And another good thing, is you can use it through a web browser, to upload and download, or just view files. You can even make files public to anyway if you want to.

Oh and there is built in version control, so if you change or delete a file by mistake, you can always go back to the previous version and restore that one, or the one before, or the one before…

There are a couple of snags though. Saving a big file or a complex folder structure can take a while to sync, as when it ‘saves’ it’s uploading to the Dropbox servers, and as all upload speeds are stupidly slow, this can take a while sometimes.

The other issue is it’s only free for 2GB. You can 250MB extra everytime ou refer someone, but that’s capped at about 8GB – this is where those referrals I mentioned really pay off, I’ve gone up to 3.5GB. You can pay for more space, but it’s a bit pricey and doesn’t get you that much, I think 50GB or 100GB are the 2 options at the moment, or very expensive enterprise accounts for hundreds of pounds.

You can work around it, multiple accounts help and it integrates well with the OS (at least it does with Windows 7) to tell you when it’s run if low on space so you can free some, so it’s not terrible.

But these two flaws in it are not that bad at all, and they are both easy to overlook or get around.

I couldn’t live without Dropbox now though. Well I could, but I’d just be spending all my time releasing my own version.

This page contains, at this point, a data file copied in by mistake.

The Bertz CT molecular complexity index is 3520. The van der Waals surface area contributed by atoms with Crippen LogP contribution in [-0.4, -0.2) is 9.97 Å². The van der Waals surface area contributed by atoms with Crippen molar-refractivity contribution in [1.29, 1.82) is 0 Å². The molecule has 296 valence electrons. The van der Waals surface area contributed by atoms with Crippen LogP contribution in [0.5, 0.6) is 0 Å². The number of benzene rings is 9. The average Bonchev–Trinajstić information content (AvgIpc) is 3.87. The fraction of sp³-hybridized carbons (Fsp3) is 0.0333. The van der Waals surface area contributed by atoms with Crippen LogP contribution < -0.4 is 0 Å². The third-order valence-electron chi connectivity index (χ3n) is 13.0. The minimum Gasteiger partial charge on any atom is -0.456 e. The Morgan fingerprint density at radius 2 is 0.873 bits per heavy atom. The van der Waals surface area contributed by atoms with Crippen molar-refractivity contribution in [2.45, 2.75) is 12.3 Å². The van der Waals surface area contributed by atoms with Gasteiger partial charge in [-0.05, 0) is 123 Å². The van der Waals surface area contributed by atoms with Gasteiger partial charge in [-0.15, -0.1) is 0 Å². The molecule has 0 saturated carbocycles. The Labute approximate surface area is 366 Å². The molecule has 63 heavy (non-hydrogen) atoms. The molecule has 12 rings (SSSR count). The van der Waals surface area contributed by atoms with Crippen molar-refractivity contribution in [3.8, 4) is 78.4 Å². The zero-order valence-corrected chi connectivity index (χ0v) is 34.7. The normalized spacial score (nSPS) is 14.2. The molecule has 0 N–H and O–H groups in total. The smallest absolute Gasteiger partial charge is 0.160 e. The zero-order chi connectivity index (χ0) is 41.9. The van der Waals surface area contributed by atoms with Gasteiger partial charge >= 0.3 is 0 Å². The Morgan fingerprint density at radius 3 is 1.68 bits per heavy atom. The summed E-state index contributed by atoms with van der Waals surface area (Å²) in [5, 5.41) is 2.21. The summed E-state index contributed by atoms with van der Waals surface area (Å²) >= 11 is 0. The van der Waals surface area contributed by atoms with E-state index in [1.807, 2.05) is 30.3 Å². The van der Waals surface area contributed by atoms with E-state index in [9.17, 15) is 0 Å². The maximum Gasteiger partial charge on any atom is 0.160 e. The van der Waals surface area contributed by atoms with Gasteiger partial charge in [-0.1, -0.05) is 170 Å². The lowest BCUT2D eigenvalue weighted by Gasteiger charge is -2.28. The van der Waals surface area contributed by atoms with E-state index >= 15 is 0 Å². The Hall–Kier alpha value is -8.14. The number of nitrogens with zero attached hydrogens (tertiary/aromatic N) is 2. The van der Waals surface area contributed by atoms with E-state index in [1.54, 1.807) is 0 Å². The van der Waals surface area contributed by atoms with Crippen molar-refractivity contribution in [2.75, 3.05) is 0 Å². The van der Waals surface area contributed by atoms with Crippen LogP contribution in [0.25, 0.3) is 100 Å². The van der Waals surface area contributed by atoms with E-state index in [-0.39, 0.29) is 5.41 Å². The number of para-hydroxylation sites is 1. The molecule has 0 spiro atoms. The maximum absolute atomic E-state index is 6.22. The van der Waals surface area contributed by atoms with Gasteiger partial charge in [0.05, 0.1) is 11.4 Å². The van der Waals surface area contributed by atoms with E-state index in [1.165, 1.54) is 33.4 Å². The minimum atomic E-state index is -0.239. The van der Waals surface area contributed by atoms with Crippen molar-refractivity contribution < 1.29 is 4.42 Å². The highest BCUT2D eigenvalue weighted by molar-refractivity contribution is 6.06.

You could steal my hard disk now, I wouldn’t care (well i would, I be pissed right off, but that’s not the point). I’d just put a new one in, put my Windows install back on, download all my free software and Dropbox would have all my docs!

I love Dropbox, I love it so much I barely even think about the fact that someone else somewhere in the world has access to all my work and personal documents.

Fingers crossed they don’t go bust/get hacked/explode. If they haven’t, then get it here:

Getting things done

I’m really not that great at finishing things off. If I’ve been paid to do something, then sure I’ll plough on with it and be dedicated and focused on finishing it.

But like most others, I suck at getting my own projects done. I’ve got 25k words written of my novel, about 5 empty websites floating around the internet, a pencil outline on a canvas of an oil painting and a cardboard mess that should be a paper mâché table.

However I am starting to get things done, by making use of very spare minute of time and making simple tasks take seconds instead of minutes. This is all thanks to a variety of services available on my PC, phone and browser. They only really help me with the website and writing though… The craft stuf will still take a while.

The following amazing products make my life so much easier and help me get the right info in the right place at the right time.

To add to those are some brilliant programs for my PC (and sort of sometimes the Mac too) that make the actual work I do, when I get round to it, much easier and quicker to finish.

They’re all so good though, I’m going to review them all individually.

Also I haven’t put Eclipse in that list, and I feel I should do, but what makes Eclipse so good is all the plug-ins I use with it, like MyLyn, CFEclipse, Coldfusion Builder, Aptana etc. So that’s going to have to be a whole separate entry as well.

Anyway, coming up first is drop box…